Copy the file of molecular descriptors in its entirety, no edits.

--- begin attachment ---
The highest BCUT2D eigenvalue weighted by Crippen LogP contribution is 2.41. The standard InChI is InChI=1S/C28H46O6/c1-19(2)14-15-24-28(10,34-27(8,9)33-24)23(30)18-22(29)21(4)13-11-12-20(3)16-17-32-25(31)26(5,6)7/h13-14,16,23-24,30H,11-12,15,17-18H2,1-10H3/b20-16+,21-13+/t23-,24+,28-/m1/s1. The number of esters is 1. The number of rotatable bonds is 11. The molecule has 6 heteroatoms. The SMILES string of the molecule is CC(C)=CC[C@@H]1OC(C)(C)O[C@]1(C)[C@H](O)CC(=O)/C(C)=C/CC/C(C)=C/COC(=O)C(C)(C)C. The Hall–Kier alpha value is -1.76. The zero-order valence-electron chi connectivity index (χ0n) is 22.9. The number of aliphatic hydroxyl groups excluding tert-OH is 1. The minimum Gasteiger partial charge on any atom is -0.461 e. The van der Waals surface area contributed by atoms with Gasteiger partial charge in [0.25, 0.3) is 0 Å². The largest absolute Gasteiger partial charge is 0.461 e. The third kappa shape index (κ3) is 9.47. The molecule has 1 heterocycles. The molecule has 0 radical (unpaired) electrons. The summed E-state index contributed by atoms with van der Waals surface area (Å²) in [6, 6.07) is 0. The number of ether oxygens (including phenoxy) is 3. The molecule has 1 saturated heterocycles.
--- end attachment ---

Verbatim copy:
The highest BCUT2D eigenvalue weighted by Crippen LogP contribution is 2.41. The standard InChI is InChI=1S/C28H46O6/c1-19(2)14-15-24-28(10,34-27(8,9)33-24)23(30)18-22(29)21(4)13-11-12-20(3)16-17-32-25(31)26(5,6)7/h13-14,16,23-24,30H,11-12,15,17-18H2,1-10H3/b20-16+,21-13+/t23-,24+,28-/m1/s1. The number of esters is 1. The number of rotatable bonds is 11. The molecule has 6 heteroatoms. The SMILES string of the molecule is CC(C)=CC[C@@H]1OC(C)(C)O[C@]1(C)[C@H](O)CC(=O)/C(C)=C/CC/C(C)=C/COC(=O)C(C)(C)C. The Hall–Kier alpha value is -1.76. The zero-order valence-electron chi connectivity index (χ0n) is 22.9. The number of aliphatic hydroxyl groups excluding tert-OH is 1. The minimum Gasteiger partial charge on any atom is -0.461 e. The van der Waals surface area contributed by atoms with Gasteiger partial charge in [0.25, 0.3) is 0 Å². The largest absolute Gasteiger partial charge is 0.461 e. The third kappa shape index (κ3) is 9.47. The molecule has 1 heterocycles. The molecule has 0 radical (unpaired) electrons. The summed E-state index contributed by atoms with van der Waals surface area (Å²) in [6, 6.07) is 0. The number of ether oxygens (including phenoxy) is 3. The molecule has 1 saturated heterocycles.